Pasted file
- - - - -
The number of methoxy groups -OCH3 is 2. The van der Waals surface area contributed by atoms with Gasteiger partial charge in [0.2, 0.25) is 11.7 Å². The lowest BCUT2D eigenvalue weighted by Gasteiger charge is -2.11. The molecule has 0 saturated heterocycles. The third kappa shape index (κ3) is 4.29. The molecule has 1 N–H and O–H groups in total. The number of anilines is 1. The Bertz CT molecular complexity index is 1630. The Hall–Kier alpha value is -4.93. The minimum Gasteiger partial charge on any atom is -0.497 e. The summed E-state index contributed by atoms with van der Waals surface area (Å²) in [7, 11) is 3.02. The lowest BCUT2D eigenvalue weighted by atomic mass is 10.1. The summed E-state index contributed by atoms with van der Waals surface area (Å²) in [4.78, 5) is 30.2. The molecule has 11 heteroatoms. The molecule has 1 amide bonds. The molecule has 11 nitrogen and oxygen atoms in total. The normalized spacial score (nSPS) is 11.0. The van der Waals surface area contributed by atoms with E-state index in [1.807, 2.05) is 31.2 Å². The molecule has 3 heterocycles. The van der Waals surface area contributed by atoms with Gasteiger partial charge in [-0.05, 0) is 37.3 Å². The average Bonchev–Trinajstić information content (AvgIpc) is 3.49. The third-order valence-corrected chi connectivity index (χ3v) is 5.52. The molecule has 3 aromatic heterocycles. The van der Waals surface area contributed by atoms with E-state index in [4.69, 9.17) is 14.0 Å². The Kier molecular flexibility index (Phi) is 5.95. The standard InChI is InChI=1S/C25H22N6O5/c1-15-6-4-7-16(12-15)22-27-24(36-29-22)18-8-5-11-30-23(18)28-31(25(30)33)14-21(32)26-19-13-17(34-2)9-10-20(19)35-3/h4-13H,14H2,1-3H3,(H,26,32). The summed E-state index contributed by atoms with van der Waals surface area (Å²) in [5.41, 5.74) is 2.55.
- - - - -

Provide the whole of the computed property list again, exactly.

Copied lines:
The number of methoxy groups -OCH3 is 2. The van der Waals surface area contributed by atoms with Gasteiger partial charge in [0.2, 0.25) is 11.7 Å². The lowest BCUT2D eigenvalue weighted by Gasteiger charge is -2.11. The molecule has 0 saturated heterocycles. The third kappa shape index (κ3) is 4.29. The molecule has 1 N–H and O–H groups in total. The number of anilines is 1. The Bertz CT molecular complexity index is 1630. The Hall–Kier alpha value is -4.93. The minimum Gasteiger partial charge on any atom is -0.497 e. The summed E-state index contributed by atoms with van der Waals surface area (Å²) in [7, 11) is 3.02. The lowest BCUT2D eigenvalue weighted by atomic mass is 10.1. The summed E-state index contributed by atoms with van der Waals surface area (Å²) in [4.78, 5) is 30.2. The molecule has 11 heteroatoms. The molecule has 1 amide bonds. The molecule has 11 nitrogen and oxygen atoms in total. The normalized spacial score (nSPS) is 11.0. The van der Waals surface area contributed by atoms with E-state index in [1.807, 2.05) is 31.2 Å². The molecule has 3 heterocycles. The van der Waals surface area contributed by atoms with Gasteiger partial charge in [-0.05, 0) is 37.3 Å². The average Bonchev–Trinajstić information content (AvgIpc) is 3.49. The third-order valence-corrected chi connectivity index (χ3v) is 5.52. The molecule has 3 aromatic heterocycles. The van der Waals surface area contributed by atoms with E-state index in [4.69, 9.17) is 14.0 Å². The Kier molecular flexibility index (Phi) is 5.95. The standard InChI is InChI=1S/C25H22N6O5/c1-15-6-4-7-16(12-15)22-27-24(36-29-22)18-8-5-11-30-23(18)28-31(25(30)33)14-21(32)26-19-13-17(34-2)9-10-20(19)35-3/h4-13H,14H2,1-3H3,(H,26,32). The summed E-state index contributed by atoms with van der Waals surface area (Å²) in [5.41, 5.74) is 2.55.